Microsoft has said little more about Project Natal since its unveiling at E3 next year. Developers have been trotted out to speak about the technology's potential, but right now, Project Natal remains largely that: potential. It's the mere potential for success that's keeping Gearbox Software CEO and president Randy Pitchford from committing to a big-budget game entirely reliant on Project Natal.
"I like playing with tech," said Pitchford during a DICE interview with me last week, as the loud noises of the busy just-off-the-strip Las Vegas Red Rock casino whistled away in the background. "I'm a technophile, but you can't build a business around guys like me -- so I'd be careful with that. [laughs]"
Pitchford's personal feelings, however, are vitally important -- he's the head of Gearbox Software, after all. With the critical and commercial success of Borderlands under his belt, Pitchford's in a position to take some risks going forward. But he needs to see something more tangible from Project Natal.
"No one can sanely rationalize an investment that's Natal-only that makes me believe that I can sell five million units, right?" said Pitchford, speaking from an independent perpsective. "So I can't spend the money that requires five million units in order to break even. What can I do? Can I do a million units? Can I do half a million units? How many units can I count on with [that] promise?"
Pitchford has been and continues to be briefed by Microsoft on the development progress of Project Natal and Sony's unnamed motion controller. But my conversation with Pitchford sounded as though he remained convinced about the exciting things that could happen with Project Natal, while currently unwilling to risk his studio's financial positioning trying to make Project Natal's potential a reality.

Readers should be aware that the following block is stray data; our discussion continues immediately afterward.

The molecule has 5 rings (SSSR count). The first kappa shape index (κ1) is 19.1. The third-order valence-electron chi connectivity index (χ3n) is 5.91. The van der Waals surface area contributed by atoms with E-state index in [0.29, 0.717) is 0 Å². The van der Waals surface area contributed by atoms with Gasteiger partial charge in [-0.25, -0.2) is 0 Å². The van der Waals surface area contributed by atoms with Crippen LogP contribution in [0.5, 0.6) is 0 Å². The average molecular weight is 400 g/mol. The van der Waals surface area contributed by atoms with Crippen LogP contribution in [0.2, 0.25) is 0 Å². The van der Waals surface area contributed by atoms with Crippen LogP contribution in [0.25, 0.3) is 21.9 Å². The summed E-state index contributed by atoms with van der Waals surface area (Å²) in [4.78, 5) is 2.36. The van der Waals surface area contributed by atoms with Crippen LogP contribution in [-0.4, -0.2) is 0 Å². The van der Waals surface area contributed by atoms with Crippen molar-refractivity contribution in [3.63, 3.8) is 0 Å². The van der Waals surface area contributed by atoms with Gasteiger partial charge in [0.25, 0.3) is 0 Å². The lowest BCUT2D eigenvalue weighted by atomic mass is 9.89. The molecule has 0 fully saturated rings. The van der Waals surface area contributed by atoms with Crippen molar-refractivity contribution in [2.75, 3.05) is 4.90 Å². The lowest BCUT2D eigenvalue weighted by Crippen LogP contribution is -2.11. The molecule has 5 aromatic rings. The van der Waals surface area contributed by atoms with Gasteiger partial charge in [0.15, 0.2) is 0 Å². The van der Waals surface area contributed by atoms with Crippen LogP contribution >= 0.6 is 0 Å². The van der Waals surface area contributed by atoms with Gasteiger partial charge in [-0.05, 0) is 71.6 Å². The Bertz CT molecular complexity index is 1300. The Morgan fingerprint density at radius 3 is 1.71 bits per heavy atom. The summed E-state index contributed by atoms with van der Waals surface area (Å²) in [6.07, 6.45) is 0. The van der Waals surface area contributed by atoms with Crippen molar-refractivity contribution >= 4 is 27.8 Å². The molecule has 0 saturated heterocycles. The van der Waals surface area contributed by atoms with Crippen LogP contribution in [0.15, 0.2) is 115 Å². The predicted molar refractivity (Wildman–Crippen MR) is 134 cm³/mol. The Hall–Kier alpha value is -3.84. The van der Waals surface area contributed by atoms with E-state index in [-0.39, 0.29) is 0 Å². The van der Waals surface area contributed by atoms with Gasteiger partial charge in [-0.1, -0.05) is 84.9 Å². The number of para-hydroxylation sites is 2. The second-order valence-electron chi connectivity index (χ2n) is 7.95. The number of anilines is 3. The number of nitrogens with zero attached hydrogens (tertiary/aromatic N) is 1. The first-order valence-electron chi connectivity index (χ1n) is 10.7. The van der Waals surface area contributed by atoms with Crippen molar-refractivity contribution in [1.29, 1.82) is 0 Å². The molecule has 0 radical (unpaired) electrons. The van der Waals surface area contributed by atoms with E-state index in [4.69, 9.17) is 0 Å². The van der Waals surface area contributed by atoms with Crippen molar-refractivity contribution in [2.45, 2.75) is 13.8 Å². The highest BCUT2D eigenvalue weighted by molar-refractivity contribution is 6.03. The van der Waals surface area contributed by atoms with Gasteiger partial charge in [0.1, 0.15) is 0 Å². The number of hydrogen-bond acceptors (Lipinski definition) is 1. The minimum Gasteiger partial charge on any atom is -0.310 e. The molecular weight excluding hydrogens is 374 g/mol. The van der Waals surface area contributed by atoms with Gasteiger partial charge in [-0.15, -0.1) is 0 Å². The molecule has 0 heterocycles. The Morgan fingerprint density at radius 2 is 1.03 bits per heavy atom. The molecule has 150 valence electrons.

"It's a gamble," he said. "We all have to look at it. We're all putting side-bets there because it's fun and it's part R&D and what if? What if? But nobody can cross their risk tolerance. Microsoft, in this thing, has the most risk tolerance because they're the ones with the most skin in the game. We'll see what they do with it. So far we've seen -- we've kind of had some implications of premise but we haven't had any direct ones. I think the most direct is Milo."
With Milo, Pitchford argues, designer Peter Molyneux is "humanizing Seaman." Seaman was an experimental game released for Sega's Dreamcast with a microphone. Users could (primitively) speak with Seaman as he progressed from birth to a disturbingly humanoid-looking fish capable of conversing with the player. There were a few sequels never released over here.
"Okay, I'll play with that," admits Pitchford. "I'm a total technophile. Will that [Milo] reach a mass audience? I'm not sure. That's so far the most tangible premise we've got with Natal. That's Microsoft's investment so they're certainly going to tell us more soon."
What "soon" is remains to be seen. It's not expected Microsoft will blow out Project Natal at the Game Developers Conference next month. At CES, Microsoft pointed to E3 for Project Natal's proper unveiling. The moment would be fitting, as a year would have passed from its announcement.
"I love being creative," he continued, "that's all I do is creative. But if I'm creative into a hole, then I burn up my studio, we don't have anything to show for it and then we don't get to keep going anymore and then we're creative once for nothing. I wanna be making games till they put me in a box and I gotta make sure that we're making [good] bets."
"I can't produce a triple-A [game] with a Natal-only promise. Maybe that can change."
This is a guy who needs to be concerned about the bottom line. In an industry continually affected by the global recession, people are counting on Pitchford's judgement. Games from Gearbox need to succeed. Gearbox would be in a very different position if Borderlands had not experienced such surprise success last year. That directly plays into when Pitchford decides to make a full-fledged effort into motion control -- Microsoft or Sony.
With Project Natal pushing his technophile buttons, that's where most of our conversation steered towards at DICE. For the time being, Pitchford is keeping his eye on when Project Natal crosses Gearbox's risk tolerance threshold.
"We play the board," he said. "We're not a one-trick poney. Even still, our risk tolerance is such that I can't produce a triple-A production value [game] with a Natal-only promise and be able to rationalize the cost right now. Maybe that can change. To change it something has to exist that shows that model. Microsoft is probably the one that's gonna have to bring it. Is that going to be Milo? I'm not sure. What else they got? We'll find out."